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Church Stretton

Church Stretton is a town in south west Shropshire.

Stretton (as it's known by locals), is a little manufacturing town hidden away in the Shropshire Hills and famous for its water and stunning views. The population is about 5000, and it's only one of three towns with a population over 3000 in South Shropshire.

People have lived in the Strettondale for thousands of years, and an Iron Age hillfort still overlooks the town, which is called "Stretton" because the Roman Road, Watling Street, runs through it.

The town is dominated by the huge Long Myndd massif, which provides the town with both it's views, and the water that the towns economy is based around. The water comes from an underground glacial lake, and is extracted from boreholes at various places on the Long Myndd, and the water bottling is the towns biggest employer.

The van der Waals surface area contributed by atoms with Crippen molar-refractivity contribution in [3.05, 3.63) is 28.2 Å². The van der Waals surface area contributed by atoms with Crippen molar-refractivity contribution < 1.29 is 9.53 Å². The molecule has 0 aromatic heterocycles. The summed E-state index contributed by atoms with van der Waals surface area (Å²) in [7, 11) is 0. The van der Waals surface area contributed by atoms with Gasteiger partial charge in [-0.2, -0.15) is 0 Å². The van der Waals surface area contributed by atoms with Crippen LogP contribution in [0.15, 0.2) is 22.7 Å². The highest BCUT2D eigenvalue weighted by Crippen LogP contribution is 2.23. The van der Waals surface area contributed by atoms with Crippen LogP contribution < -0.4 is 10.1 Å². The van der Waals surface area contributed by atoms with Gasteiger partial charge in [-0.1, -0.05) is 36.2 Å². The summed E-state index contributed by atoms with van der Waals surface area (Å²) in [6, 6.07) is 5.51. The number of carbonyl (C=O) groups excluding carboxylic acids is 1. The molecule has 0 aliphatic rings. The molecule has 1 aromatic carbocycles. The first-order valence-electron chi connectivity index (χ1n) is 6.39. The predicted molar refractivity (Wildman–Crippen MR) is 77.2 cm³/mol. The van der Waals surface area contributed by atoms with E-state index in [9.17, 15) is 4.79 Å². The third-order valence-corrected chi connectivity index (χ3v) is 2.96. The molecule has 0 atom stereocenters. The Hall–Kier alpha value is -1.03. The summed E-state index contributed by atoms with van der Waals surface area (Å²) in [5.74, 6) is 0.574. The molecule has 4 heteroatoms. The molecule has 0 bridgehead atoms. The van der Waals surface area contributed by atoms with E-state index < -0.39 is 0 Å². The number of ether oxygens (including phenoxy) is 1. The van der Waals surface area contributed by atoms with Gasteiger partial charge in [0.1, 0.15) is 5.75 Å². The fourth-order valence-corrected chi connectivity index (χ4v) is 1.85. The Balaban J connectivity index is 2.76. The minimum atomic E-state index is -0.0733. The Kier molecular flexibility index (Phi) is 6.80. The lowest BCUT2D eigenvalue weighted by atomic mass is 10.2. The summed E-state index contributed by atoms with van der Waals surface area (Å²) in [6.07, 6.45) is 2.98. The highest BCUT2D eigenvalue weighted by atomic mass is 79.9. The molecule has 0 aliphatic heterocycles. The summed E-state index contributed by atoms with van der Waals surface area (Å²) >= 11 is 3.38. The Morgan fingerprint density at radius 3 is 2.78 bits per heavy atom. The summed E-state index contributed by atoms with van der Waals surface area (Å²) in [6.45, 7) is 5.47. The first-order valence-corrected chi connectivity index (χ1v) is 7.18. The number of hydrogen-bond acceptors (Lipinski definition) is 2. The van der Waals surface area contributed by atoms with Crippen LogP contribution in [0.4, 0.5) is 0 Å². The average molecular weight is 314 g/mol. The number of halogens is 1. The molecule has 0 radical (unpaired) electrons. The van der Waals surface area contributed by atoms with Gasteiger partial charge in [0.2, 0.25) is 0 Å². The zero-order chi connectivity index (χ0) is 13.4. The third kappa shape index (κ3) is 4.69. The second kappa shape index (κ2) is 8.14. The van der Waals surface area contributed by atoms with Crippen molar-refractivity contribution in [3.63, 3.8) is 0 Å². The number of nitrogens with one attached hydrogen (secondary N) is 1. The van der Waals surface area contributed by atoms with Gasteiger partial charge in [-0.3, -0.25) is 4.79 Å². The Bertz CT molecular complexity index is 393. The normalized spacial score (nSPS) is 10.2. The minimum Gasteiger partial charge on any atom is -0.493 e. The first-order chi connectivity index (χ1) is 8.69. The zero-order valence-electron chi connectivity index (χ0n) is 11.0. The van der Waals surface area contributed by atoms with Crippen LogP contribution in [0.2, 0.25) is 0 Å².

Historically, the town was noted for its textiles, but the carding mill closed at the beginning of the 20th centuary, leaving only the name of the valley that the mill was in (Carding Mill Valley, now the towns biggest tourist area).

Other employers include a polymer laboratory on the east side of the town, and tourism which is a growth industry in the area and as a result the town is getting more media exposure than it used to (it was, for example recently mentioned in the infamous tabloid The Sun).

A notable feature of the town, is the large number of different churches.

Church Stretton is nicknamed "Little Switzerland", both because of its mountainous terrain, and because the town is run like clockwork.

Nearby villages include:

Christian Communities in Church Stretton: